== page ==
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Global stocks waiver ahead of key US consumer inflation data, dollar holds steady.

Woman shopping for groceries.

Liao Pan/China News Service via Getty Images

  • US futures were mostly negative Thursday ahead of January consumer inflation data.  
  •  A strong reading could force the Federal Reserve to consider raising interest rates more quickly.
  • The dollar remained steady and gold edged lower.

US futures traded mostly lower on Thursday, ahead of key data on consumer inflation that could cement investor expectations for the likely near-term path of interest rates.

Futures on the S&P 500 and Nasdaq 100 were down 0.21% and 0.38% while those on the Dow Jones were up just 0.1 %, as all eyes were on January’s consumer price index, due out later in the day. 

The CPI reading – due at 8:30 a.m. ET – may be key in determining how aggressively the Federal Reserve raises interest rates to tame inflation.  

“The Kryptonite for markets is undoubtedly inflation at the moment and it’s that time again with US CPI today the main event of the week,” Deutsche Bank strategists said in a note. 

Deutsche Bank expects headline CPI to have risen by 7.2% in January, marking another four-decade high, while the core rate, which excludes food and energy prices, is expected to have risen by 5.8%. This could fuel expectations for a 50 basis point rate hike by the Fed by March, analysts said.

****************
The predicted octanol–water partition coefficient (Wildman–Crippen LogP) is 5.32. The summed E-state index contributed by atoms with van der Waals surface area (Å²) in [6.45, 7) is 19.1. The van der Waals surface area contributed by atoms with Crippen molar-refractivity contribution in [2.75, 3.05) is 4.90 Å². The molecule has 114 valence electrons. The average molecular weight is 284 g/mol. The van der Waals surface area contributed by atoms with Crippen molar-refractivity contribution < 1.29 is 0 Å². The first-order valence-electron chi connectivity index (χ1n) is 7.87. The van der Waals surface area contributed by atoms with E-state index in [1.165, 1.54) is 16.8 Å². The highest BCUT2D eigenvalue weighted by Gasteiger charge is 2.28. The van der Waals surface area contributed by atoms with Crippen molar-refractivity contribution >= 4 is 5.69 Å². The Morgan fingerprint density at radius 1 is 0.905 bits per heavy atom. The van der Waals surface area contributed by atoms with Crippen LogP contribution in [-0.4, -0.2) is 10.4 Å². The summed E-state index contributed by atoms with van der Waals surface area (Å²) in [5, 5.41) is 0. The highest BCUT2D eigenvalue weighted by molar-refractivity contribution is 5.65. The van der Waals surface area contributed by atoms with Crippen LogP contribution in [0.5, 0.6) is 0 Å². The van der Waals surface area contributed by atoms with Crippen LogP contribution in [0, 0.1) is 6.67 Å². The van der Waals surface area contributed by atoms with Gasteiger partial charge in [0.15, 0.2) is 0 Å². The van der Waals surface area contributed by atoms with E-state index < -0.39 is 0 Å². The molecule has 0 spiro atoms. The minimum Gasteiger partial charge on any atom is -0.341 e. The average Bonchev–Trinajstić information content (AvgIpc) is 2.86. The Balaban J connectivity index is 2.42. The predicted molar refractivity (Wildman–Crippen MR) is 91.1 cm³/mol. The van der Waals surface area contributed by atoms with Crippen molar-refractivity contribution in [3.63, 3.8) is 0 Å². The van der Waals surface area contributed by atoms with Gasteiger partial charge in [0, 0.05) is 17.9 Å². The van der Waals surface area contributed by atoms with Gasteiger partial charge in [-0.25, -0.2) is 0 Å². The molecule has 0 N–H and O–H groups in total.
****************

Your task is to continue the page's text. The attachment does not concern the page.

Fed Chair Jerome Powell did not rule out a 50bps rate hike nor did he clarify how many times interest rates would be increased.

“The strength of last week’s payrolls numbers has certainly shifted thinking towards the possibility of a 50-basis point rate move by the Fed in March, with a strong CPI number today only serving to reinforce that narrative,” CMC Markets chief strategist Michael Hewson said. 

A milder reading could trigger more volatility if it prompts investors to adjust their outlook for Fed monetary policy. Optimism about the US economy has remained strong with a better-than-expected jobs report last week, but the Omicron variant of Covid-19 has caused some worries.

“If we don’t start gliding lower in line with expectations soon, the market is going to be pricing some 50bps Fed hikes into the equation for 2022. Today’s number is a complicated one as Omicron could create distortions that unwind next month,” Deutsche Bank strategists said in a daily note.

Meanwhile, stock markets in Europe were little changed, with the Stoxx 600 down 0.1%, while London’s FTSE 100 and Frankfurt’s DAX were both up 0.1%.

The dollar was steady against a basket of major currencies, while gold eased 0.2% to $1,833 an ounce. US 10-year Treasury yields held around 1.937%. 

WTI crude futures rose 0.1% to $89.77 a barrel, while Brent crude futures eased 0.1% to around $91.42 a barrel.

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